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Agriculture grows in Timmins

A farmers’ co-op, greenhouses to accommodate large-scale sustainable crops, an online farmers market: the range of ideas proposed by stakeholders to grow Timmins’ agri-food sector is vast and creative.
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Community gardens have attracted gardeners of all ages to become local food producers. Timmins has a number of initiatives in progress to increase local food production.

A farmers’ co-op, greenhouses to accommodate large-scale sustainable crops, an online farmers market: the range of ideas proposed by stakeholders to grow Timmins’ agri-food sector is vast and creative. But they’re just the start of what could be an agricultural renaissance for the community.

In January, stakeholders and community partners gathered for Talking Local: A Collaboration on Local Food in Timmins, which was spearheaded by the Timmins Economic Development Corporation (TEDC) and led by My Sustainable Canada, a southern Ontario-based organization with experience with local food systems and supply chains.

Antoine Vézina, the TEDC’s community development consultant, said this is the first step Timmins is taking towards growing its agricultural sector, which has been outlined as a city priority over the next three years.

“Farming was extremely popular back in the 1960s,” Vézina said. “(Timmins) was a highly populated agricultural zone, but we’ve moved away from that as jobs became better paying in the mining industry.”

But the trend is now shifting to embrace the community’s agricultural heritage again.

At Talking Local, stakeholders arrived with three goals in mind: build awareness around local, sustainable food systems; explore opportunities to strengthen the food system in Timmins; and encourage collaboration with community partners.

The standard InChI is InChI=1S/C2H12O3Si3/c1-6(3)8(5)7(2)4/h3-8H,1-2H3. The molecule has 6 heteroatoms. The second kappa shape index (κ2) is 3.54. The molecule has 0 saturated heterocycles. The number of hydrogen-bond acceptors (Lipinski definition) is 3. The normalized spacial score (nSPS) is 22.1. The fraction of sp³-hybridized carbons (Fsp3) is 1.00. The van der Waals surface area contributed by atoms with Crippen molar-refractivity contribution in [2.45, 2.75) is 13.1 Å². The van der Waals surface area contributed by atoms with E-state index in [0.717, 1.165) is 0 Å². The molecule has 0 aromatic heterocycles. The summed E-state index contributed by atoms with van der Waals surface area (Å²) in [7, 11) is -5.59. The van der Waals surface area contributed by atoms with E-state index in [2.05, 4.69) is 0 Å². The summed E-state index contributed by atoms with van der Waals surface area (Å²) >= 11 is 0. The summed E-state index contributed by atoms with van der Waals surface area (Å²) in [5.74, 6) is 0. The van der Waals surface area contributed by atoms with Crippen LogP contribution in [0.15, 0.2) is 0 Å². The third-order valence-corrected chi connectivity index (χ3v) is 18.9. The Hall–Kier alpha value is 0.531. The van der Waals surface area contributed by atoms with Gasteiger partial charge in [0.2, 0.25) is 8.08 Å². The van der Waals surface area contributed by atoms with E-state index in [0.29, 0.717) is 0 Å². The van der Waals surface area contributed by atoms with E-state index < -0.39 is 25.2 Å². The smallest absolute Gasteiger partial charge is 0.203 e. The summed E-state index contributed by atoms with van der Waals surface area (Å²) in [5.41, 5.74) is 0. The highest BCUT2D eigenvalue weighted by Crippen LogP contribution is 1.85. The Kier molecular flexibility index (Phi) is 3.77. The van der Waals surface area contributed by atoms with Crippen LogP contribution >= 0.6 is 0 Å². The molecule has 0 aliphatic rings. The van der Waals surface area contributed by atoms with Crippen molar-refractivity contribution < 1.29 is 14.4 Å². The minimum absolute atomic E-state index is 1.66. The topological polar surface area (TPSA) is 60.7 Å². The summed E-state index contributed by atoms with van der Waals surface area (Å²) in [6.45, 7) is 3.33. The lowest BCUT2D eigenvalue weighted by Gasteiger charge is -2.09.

“It was just really to get as many different stakeholders around the table to share ideas, understand their barriers, their difficulties and some of the assets as well, so that we can work together and collaborate on a brighter sustainable food system, not only in Timmins but in the region,” Vézina said.

Some of the resulting ideas were more viable than others, while some are already in play and just require more promotion to raise awareness, he noted.

A co-op is a great idea, for example, but would likely need collaboration with other communities to build up membership, Vézina said. Meanwhile a local producer, Radical Gardens, has had success over the last two years with an online farmers market, something that could potentially be expanded to include other producers.

The important outcome, Vézina said, is that the conversation around food sustainability has started and partners across northeastern Ontario are coming together to make that conversation happen.

“We have to work with regional partners,” he emphasized. “Timmins is fairly small, and the agricultural population is small, but it is growing. We can complement each other by working with other farmers in other municipalities.”

In particular, he envisions collaboration with communities in the Cochrane district: Kapuskasing, Smooth Rock Falls, Cochrane, Matheson, and Hearst. Timmins is already working closely with the Northeast Community Network’s agricultural arm, as well as organizations like the Eat Local co-op in Sudbury and the Rural Agri-Innovation Food Network (RAIN) in Sault Ste. Marie.

“We’re really trying to work together in the North to build a successful food system,” Vézina said.

Most of Timmins’ current producers farm on a small scale, selling their wares at the city’s two farmers markets. But Vézina points to Haasen Farms, a Timmins dairy farm currently celebrating its fifth decade in business, as a “champion” for the industry and a model for up-and-coming
producers. 



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